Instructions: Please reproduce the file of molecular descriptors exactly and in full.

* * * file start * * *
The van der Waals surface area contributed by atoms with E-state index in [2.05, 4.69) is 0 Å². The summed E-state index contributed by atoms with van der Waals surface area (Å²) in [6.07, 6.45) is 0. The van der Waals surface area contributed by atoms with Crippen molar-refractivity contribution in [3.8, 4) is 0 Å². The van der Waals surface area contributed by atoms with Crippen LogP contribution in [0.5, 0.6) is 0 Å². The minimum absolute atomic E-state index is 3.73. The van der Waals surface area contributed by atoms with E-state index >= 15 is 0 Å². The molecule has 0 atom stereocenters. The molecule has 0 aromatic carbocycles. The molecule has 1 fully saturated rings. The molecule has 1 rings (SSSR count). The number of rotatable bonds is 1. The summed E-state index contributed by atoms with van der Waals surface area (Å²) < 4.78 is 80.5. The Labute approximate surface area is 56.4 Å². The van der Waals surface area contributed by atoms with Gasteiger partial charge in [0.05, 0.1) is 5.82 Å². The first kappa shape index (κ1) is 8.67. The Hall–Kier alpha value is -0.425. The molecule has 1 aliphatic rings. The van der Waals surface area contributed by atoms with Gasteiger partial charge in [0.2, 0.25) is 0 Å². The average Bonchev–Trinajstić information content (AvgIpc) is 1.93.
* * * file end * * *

The van der Waals surface area contributed by atoms with E-state index in [2.05, 4.69) is 0 Å². The summed E-state index contributed by atoms with van der Waals surface area (Å²) in [6.07, 6.45) is 0. The van der Waals surface area contributed by atoms with Crippen molar-refractivity contribution in [3.8, 4) is 0 Å². The van der Waals surface area contributed by atoms with Crippen LogP contribution in [0.5, 0.6) is 0 Å². The minimum absolute atomic E-state index is 3.73. The van der Waals surface area contributed by atoms with E-state index >= 15 is 0 Å². The molecule has 0 atom stereocenters. The molecule has 0 aromatic carbocycles. The molecule has 1 fully saturated rings. The molecule has 1 rings (SSSR count). The number of rotatable bonds is 1. The summed E-state index contributed by atoms with van der Waals surface area (Å²) < 4.78 is 80.5. The Labute approximate surface area is 56.4 Å². The van der Waals surface area contributed by atoms with Gasteiger partial charge in [0.05, 0.1) is 5.82 Å². The first kappa shape index (κ1) is 8.67. The Hall–Kier alpha value is -0.425. The molecule has 1 aliphatic rings. The van der Waals surface area contributed by atoms with Gasteiger partial charge in [0.2, 0.25) is 0 Å². The average Bonchev–Trinajstić information content (AvgIpc) is 1.93.